But we don't talk about having fear in basic situations, we say we are afraid, or we use fear as a verb: "he fears his shadow." If one is afraid of a class of things, you could say "he has a fear of spiders" or "he is afraid of spiders." Notice that you need the "a" when you use the verb have with fear. We simply don't construct the idea of fear in the same way that romance languages do. I can't think of a sentence or situation where you would say "I have fear." If you were in a situation that frightened you in general, you would naturally say "I am afraid." At a stretch you would say, "I have fears." I think DL is making the point that English and French use different constructions with the idea of fear.
I bumped you up because I accidentally bumped you down, and didn't want to leave that.
Grammatically, son or sa may both be "his" or "her", it will be understood as relating to the subject of the sentence (il), so it would be understood as "his". Here is an example that demonstrates how this works:
- Il est tombé de son cheval = he fell off his horse
- Il est tombé de son cheval à elle = he fell off her horse
- Elle est tombée de son cheval = she fell off her horse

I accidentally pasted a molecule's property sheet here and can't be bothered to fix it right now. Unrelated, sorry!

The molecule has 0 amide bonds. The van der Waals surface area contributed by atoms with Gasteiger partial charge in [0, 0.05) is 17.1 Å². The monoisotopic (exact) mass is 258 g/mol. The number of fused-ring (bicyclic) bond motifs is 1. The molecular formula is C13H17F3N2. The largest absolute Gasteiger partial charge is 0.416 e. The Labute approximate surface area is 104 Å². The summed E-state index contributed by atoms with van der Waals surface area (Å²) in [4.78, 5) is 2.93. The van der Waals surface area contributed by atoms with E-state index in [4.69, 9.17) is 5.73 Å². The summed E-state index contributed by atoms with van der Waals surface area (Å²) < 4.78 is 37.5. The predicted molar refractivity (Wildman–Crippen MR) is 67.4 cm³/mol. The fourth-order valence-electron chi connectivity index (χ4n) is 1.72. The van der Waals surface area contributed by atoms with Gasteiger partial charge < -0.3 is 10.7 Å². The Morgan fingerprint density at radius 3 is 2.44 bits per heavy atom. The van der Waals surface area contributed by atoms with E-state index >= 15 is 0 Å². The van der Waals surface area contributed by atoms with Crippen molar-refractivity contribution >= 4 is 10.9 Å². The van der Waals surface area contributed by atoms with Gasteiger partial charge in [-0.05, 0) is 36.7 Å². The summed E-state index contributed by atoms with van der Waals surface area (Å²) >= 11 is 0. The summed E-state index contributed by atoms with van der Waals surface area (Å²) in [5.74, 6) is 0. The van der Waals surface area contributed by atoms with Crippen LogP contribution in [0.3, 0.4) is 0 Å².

- Elle est tombée do son cheval à lui = She fell off his horse
Spanish also has a similar conundrum: "le tiene miedo a su sombra" in this case, the possessive "su" is understood to refer back to the person who is afraid (whether male or female). If we do not mean it that way, we need to add a clarifying fragment: "le tiene miedo a la sombra de ella." In that way it works similarly to the French equivalent.
Sitesurf, I have learned to leave the "own" out if I don't want to be penalized, and I understand the reasoning, but-- "Afraid of one's own shadow" is such a common expression that I would never leave the "own" out when speaking English. I think the question is how do we best learn the meaning of the French sentence. It is a difficult call because if we are just considering the individual words, this one translates easily as long as one remembers that the French "avoir peur" and we English speakers "to be afraid". I do know that a translator of text would include the "own" in an English translation because that is how we would express this idea.
You think right, but French is sometime ... capricious. But there is always an explanation. Yes, we must say son ombre, but it's only because it sounds better, the two vowels a (de sa) and o (de ombre) wouln'd sound bad, so we say son ombre, so we can do the liaison. (Comme on dit son image, son île ... etc :-)